Project — Eliminate QC

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    Norrin Radd

    Perhaps ambitions.  Our company wishes to eliminate QC.  For our company QC is the methodical checking of products as it finishes the various manufacturing steps.  We would like to replace this with a QA process that validates our manufacturing processes.   
    Our company is small and produces low volume amounts of a diverse product line.  We ship and average total of 3000 units a month of over 150 different parts.  Our lots are often produced in batches of less than 10.
    In my view our manufacturing quality isn’t good enough to do away with inspections (99.1% first pass yields on final, 90% rolled throughput yield for our process). This is calculated on a pass/not pass basis.  We don’t have the means at this time to use DPMO. (Initial investigations revealed that a $10k investment would be needed to implement DPMO.)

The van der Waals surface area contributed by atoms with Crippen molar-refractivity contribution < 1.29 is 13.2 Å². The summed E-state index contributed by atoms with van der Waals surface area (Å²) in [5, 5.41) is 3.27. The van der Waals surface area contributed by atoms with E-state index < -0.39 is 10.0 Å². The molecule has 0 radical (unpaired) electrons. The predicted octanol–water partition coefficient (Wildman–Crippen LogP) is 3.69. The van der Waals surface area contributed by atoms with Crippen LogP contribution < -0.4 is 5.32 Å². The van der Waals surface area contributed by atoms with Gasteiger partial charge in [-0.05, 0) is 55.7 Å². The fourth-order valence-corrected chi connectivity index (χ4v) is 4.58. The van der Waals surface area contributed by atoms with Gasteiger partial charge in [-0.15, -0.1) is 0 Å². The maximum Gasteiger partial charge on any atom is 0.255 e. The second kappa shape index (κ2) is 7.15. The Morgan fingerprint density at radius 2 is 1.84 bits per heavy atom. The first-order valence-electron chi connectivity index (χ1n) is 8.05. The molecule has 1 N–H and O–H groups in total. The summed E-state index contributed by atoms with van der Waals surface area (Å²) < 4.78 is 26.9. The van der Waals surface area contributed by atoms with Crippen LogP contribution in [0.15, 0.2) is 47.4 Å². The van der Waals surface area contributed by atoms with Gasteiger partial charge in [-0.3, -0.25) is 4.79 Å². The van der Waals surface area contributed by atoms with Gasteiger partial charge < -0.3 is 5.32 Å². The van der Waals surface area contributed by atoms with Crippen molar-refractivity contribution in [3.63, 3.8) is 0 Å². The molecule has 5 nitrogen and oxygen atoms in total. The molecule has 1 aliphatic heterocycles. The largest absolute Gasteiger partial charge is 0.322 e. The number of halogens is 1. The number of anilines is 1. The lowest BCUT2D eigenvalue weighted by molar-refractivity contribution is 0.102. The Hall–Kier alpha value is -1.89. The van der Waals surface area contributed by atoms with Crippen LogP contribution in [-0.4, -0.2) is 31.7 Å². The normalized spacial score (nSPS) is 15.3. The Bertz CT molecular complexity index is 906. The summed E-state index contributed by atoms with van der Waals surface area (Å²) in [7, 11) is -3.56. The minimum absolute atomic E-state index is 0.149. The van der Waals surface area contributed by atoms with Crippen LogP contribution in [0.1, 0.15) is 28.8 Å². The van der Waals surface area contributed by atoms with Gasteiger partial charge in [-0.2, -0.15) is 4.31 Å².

I am looking for either literature or someone with some experience that can help me formulate a road map.  At the very least, some milestones/dots between where I am point A and where I want to get to point Z.
    Thank you for your time.


    Chip Hewette

    First, DPMO is merely mathematics, in my view.  Transitioning your company to a nonconformance reporting method of “nonconformances per million opportunities” is a way to keep the fire lit under folks who think that 99% is good.  I don’t understand the $10K to calculate DPMO.
    Second, this is ambitious.  I would hazard a guess that many processes exist that no one is aware of.  A good starting point are process maps for families of products.
    Third, there are some breakthroughs in quality that can occur when processes are identified, mapped, aligned and controlled.  One piece flow is one way to prevent defects from accumulating.  If you can map the processes, streamline them, control them, and create one piece flow you may be heading towards your goal.



    Look back to Quality Progress articles from 20-30 years ago. That is when most embraced this “new” idea.

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